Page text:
If Grand Junction wants to be considered an outdoor recreation hub, it needs to create an environment where every cyclist feels safe when riding a bike.
Bikes and motor vehicles have a testy history of sharing the road in this state. It's not just a Western Slope phenomenon. Cyclists have been shot with pellet guns, "coal rolled" by diesel engines or nudged to the crumbling edges of shoulderless roads by drivers who seem to relish ruining a ride.
The law is clear that bikes have a right to be in a roadway.
"On streets and roads that do not have bike lanes, bicyclists have the right to utilize the travel lane just like motor vehicles, per the Model Traffic Code for Colorado," the city of Grand Junction said in a press release publicizing new "sharrow" markings intended to remind drivers that bikes have a legal right to use the road.
It's part of the city's strategic plan, which calls for enhancing the "bicycle friendliness" of the community.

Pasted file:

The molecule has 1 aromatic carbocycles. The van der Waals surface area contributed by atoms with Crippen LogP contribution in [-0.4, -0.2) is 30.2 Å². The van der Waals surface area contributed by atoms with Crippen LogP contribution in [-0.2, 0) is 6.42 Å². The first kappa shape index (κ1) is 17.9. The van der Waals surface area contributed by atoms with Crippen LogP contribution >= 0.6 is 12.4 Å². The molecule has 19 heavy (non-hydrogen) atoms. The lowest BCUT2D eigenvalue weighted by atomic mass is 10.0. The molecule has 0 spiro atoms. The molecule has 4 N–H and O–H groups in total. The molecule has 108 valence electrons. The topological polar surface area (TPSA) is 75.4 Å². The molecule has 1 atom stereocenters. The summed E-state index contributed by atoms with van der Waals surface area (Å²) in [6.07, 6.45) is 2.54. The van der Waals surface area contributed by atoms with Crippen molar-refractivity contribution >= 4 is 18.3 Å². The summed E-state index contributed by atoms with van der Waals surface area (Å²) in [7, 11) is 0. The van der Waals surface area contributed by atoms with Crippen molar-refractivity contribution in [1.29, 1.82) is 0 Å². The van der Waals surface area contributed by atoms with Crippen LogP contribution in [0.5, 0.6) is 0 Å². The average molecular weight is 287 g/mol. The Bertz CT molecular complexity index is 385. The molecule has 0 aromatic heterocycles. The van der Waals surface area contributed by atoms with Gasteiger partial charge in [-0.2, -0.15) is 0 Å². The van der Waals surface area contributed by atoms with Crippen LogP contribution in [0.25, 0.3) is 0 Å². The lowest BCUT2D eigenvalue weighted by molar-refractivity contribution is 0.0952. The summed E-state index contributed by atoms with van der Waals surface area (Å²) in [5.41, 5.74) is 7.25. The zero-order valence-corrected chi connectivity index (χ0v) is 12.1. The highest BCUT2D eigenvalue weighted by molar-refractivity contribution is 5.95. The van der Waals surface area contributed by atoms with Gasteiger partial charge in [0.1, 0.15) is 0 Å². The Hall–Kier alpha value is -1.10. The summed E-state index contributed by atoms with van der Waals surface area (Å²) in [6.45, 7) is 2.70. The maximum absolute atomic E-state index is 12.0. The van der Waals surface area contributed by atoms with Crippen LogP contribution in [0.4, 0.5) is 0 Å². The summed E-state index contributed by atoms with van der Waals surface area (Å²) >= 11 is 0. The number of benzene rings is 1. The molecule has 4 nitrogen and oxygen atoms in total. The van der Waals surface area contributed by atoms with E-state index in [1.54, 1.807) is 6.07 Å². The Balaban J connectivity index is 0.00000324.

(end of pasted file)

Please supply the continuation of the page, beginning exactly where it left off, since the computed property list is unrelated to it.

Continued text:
We say bravo. The city is actually late to the game, installing shared lane symbols for the first time here when they're commonplace elsewhere.
These sharrow markings don't change the rules of the road. They just make clear to drivers that bikes may be present. So, motorists, keep an eye out for them — both the signs and the cyclists. Sharrow markings are typically found on narrow streets that can't accommodate a bike lane, where vehicle counts are low, the speed limit is 35 mph or less or bicycle traffic is high. Sharrows are also commonly used at the entrances to roundabouts, because bike lanes cannot be marked within the roundabout and bicyclists are expected to use the travel lane.
As the Sentinel's Amy Hamilton reported in Monday's digital edition, some areas to receive sharrows will include the entrance to the roundabout at Seventh and Main streets, West Main Street beginning at the Riverfront Trail connection and onto the Main Street Pedestrian Bridge and a few areas on the Tour of the Moon byway.
Cyclists in the Grand Valley run the full gamut. From Spandex-clad athletes in training to commuters in slacks to vagabonds on two wheels, they all have a right to feel safe.
They can ensure that safety by courteously obeying the rules of the road and wearing the appropriate bright or reflective apparel to visually announce their presence.